Four Indigenous children missing in the Amazon jungle for 40 days following the crash of their small plane were found Friday.
“They themselves are an example of survival that will go down in history,” Colombia’s president, Gustavo Petro, said at a news conference. “Today, those children are the children of peace and the children of Colombia.”
It wasn’t immediately clear if the children — who ranged in age from 11 months to 13 years — were in good health, and Petro said it would take some times for doctors to make that determination.
“Their health must be frail,” Petro said, speculating that they would need to gradually get back to consuming prepared foods instead of what sustained them in the jungle.
“We need to see into their mental health,” he said.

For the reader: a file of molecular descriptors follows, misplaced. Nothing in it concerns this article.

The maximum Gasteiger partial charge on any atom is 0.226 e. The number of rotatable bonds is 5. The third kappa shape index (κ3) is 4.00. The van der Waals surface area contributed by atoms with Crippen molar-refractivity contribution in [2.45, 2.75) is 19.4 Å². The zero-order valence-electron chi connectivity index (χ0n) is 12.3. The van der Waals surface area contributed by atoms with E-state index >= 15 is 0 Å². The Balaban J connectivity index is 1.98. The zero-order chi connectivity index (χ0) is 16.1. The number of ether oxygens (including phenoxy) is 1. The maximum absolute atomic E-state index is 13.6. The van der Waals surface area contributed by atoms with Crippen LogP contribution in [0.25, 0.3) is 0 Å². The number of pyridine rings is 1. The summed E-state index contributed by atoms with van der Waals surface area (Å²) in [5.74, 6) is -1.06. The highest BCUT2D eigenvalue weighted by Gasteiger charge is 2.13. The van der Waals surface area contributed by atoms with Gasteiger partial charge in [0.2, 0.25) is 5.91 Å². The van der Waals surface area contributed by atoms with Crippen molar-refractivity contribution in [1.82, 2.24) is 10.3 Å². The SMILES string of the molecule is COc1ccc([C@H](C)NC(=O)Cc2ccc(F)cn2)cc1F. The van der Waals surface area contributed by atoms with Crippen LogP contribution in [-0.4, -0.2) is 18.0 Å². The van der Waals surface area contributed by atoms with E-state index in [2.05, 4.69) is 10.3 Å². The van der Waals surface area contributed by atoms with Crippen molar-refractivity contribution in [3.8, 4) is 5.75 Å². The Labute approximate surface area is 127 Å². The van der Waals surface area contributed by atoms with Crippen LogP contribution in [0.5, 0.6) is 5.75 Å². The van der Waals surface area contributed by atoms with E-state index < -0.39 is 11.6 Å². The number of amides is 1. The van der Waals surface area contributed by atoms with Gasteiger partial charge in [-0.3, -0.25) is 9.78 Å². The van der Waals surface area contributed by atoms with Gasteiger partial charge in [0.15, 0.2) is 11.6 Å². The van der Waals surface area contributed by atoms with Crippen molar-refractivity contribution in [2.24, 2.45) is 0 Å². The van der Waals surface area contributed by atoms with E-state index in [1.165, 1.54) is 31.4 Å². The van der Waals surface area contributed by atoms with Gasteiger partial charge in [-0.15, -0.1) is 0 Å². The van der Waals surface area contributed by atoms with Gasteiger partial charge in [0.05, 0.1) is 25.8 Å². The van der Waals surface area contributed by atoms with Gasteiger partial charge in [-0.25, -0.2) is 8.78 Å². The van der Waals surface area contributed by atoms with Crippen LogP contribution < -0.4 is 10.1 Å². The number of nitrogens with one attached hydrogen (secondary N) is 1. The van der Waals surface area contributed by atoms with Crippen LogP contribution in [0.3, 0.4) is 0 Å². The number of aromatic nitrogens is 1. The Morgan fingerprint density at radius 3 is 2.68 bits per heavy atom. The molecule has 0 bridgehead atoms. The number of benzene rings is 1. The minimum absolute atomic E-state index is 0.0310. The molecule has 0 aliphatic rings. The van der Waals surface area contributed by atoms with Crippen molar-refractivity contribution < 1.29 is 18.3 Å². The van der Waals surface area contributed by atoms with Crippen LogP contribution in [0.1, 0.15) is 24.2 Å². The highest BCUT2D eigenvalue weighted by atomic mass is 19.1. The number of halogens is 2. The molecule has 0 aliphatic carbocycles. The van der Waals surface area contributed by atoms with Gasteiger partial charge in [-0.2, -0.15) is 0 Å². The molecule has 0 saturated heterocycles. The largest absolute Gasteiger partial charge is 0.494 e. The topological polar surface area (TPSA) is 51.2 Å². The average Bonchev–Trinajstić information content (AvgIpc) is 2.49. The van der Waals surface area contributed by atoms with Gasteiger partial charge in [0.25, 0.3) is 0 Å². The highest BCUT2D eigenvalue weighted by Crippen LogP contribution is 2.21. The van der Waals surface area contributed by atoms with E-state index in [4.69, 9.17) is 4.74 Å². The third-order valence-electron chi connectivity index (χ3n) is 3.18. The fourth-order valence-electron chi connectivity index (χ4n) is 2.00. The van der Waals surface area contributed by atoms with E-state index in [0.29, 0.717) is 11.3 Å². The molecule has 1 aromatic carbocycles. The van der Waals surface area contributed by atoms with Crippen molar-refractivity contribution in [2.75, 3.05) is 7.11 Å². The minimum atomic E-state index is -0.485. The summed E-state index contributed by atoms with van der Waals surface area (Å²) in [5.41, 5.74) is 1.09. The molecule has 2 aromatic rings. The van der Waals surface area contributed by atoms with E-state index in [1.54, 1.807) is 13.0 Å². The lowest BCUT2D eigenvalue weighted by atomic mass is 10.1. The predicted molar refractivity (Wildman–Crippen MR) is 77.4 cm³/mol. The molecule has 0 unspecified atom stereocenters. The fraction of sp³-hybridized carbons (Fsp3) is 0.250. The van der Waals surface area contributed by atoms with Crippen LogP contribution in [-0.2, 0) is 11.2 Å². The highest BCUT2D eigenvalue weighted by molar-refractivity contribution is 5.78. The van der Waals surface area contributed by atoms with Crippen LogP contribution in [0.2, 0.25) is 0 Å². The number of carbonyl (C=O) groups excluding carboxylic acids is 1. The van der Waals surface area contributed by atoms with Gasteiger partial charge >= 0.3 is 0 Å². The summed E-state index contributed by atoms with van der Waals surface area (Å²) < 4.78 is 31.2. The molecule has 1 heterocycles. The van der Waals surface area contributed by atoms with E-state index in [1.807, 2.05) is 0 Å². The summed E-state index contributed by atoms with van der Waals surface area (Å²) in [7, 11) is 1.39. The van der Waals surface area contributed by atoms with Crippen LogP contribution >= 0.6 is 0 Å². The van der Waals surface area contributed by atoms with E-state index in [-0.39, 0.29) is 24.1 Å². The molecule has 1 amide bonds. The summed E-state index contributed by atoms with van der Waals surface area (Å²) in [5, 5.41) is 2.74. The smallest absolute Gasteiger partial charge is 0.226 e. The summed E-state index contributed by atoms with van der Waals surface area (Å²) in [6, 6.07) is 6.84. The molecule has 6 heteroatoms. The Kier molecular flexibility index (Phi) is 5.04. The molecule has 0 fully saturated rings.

The children, members of the Uitoto Indigenous community, were identified as Lesly Jacobombaire Mucutuy, 13; Soleiny Jacobombaire Mucutuy, 9; Tien Noriel Ronoque Mucutuy, 4; and Cristin Neriman Ranoque Mucutuy, 11 months.
The plane’s sole engine failed and it crashed May 1, its nose-first wreckage found more than two weeks later in the Colombian jungle. Three bodies, all adults, including the children’s mother, were found at the site, officials said.
But the four weren’t there.
Authorities had hope they might be found alive after footprints believed to belong one of the four were discovered in late May. Colombian authorities continued to search for the children using tracking dogs on the ground.
Petro credited the country’s military as well as members of Indigenous communities for the miraculous find.
“The work between armed forces and Indigenous communities — who obviously know the jungle better than we do — that work was successful,” he said. “Indigenous communities and the military found the children.”